These beaches glow neon blue in the middle of the night — here's why

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'What on Earth?': A Connecticut-Sized Glow Beneath the Indian Ocean


From Hong Kong to California, there are some beautiful — and unique — beaches that glow neon blue at night.

This natural phenomena is caused by phytoplankton (a type of microalgae thatfloat at the surface of the ocean water). Theyemit a bright blue light after they become agitated by wave movements or nearby swimming fish.

Phytoplankton have channels to allow protons (positively charged subatomic particles) to pass through their bodies. So, the nearby movements in the water cause protons to pass through their bodies, creating electrical pulses, which trigger chemical reactions. These reactions, in turn, activate a protein called luciferase, which creates the blue light.

Bioluminescent phytoplankton are almost exclusively found in salt water. This is believed to be the case because one of the chemicals needed for the reaction isn't found in freshwater.

If this sounds to you like a sight that you don't want to miss, here are some places where you can experience this magical phenomenon.

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Bioluminescent Beaches
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Bioluminescent Beaches
A couple sits on the sand of Sydney's Manly Beach late at night as they watch blue bioluminescent waves July 25, 2014. According to local media, millions of tiny single-cell dynamos, called dinoflagellates, are causing the colored waves as result of warm ocean currents and favourable coastal winds, with the waves providing the agitation needed to trigger the luminescent glow. REUTERS/David Gray (AUSTRALIA - Tags: ENVIRONMENT)
Glow-in-the-dark blue waves caused by the phenomenon known as harmful algal bloom or "red tide", are seen at night near Sam Mun Tsai beach in Hong Kong January 22, 2015. Algal blooms occur when there is a sharp growth in algae population in a water system, and are considered harmful when resulting in negative impacts on other organisms. Picture taken using long exposure. REUTERS/Tyrone Siu (CHINA - Tags: SOCIETY ENVIRONMENT TPX IMAGES OF THE DAY)
A couple stands on the sand of Sydney's Manly Beach late at night as they watch blue bioluminescent waves July 25, 2014. According to local media, millions of tiny single-cell dynamos, called dinoflagellates, are causing the colored waves as result of warm ocean currents and favourable coastal winds, with the waves providing the agitation needed to trigger the luminescent glow. REUTERS/David Gray (AUSTRALIA - Tags: ENVIRONMENT)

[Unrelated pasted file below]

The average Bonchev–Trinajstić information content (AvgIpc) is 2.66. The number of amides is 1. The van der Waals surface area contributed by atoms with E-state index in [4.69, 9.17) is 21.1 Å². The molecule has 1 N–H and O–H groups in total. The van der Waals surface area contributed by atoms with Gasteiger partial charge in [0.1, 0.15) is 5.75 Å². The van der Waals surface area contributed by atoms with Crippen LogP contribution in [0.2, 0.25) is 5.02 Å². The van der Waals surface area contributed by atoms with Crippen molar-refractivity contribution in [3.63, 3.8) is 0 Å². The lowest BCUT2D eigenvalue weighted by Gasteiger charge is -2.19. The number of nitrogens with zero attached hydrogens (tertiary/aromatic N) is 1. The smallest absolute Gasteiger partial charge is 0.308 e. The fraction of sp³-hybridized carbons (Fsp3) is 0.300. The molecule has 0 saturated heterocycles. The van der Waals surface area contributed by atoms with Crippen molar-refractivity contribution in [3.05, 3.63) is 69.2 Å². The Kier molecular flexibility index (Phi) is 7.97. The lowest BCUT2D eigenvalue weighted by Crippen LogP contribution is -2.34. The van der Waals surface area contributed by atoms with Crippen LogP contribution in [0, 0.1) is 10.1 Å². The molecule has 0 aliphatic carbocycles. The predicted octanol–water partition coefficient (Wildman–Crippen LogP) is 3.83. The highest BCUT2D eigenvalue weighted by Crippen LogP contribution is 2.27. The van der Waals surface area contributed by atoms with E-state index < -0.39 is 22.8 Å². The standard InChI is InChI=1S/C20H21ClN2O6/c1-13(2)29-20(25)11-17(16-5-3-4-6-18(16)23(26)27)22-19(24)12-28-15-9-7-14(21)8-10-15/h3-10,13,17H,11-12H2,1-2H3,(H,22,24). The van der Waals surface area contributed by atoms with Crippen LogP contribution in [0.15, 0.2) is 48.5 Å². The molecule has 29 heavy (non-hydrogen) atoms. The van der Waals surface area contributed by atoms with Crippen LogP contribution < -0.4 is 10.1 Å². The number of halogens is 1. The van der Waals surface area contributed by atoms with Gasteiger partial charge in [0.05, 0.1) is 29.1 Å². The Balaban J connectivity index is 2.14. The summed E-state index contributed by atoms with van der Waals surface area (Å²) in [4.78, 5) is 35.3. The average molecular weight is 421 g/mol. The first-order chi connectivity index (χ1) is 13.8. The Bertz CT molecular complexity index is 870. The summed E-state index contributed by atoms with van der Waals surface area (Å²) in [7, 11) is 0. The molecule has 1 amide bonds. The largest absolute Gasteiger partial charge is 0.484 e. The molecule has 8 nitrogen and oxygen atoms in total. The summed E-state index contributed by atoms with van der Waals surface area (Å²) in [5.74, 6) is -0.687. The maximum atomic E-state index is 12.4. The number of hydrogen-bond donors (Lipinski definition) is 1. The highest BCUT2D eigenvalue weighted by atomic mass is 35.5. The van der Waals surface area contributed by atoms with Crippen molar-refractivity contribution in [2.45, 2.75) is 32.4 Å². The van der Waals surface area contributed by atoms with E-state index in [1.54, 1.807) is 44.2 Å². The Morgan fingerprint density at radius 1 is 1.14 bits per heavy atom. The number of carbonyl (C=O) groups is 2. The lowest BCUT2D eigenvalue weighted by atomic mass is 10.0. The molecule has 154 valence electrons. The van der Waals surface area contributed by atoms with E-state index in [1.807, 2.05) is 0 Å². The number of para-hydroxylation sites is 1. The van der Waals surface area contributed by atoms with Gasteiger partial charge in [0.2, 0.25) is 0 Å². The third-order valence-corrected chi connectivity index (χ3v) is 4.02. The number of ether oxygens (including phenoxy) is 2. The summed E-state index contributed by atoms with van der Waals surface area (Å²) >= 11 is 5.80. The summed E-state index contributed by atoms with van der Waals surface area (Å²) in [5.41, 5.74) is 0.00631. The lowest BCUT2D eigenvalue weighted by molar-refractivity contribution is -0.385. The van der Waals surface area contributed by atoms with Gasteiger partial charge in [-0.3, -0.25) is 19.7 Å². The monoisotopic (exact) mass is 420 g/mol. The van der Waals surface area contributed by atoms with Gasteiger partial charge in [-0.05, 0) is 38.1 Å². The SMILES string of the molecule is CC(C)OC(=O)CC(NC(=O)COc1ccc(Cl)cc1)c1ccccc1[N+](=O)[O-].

Bioluminescent phytoplankton create their own light during a red tide in the rolling surf along the coast of Leucadia, California September 29, 2011. A water condition knows as red tide, where billions of decaying, single-celled organisms gather in the ocean, create a night time light show for local residents. REUTERS/Mike Blake (UNITED STATES - Tags: ENVIRONMENT)
Bioluminescent phytoplankton create their own light during a red tide in the rolling surf along the coast of Leucadia, California September 29, 2011. A water condition knows as red tide, where billions of decaying, single-celled organisms gather in the ocean, create a night time light show for local residents. REUTERS/Mike Blake (UNITED STATES - Tags: ENVIRONMENT) BEST QUALITY AVAILABLE
Bioluminescent phytoplankton create their own light during a red tide in the rolling surf along the coast of Leucadia, California September 29, 2011. A water condition knows as red tide, where billions of decaying, single-celled organisms gather in the ocean, create a night time light show for local residents. REUTERS/Mike Blake (UNITED STATES - Tags: ENVIRONMENT) BEST QUALITY AVAILABLE
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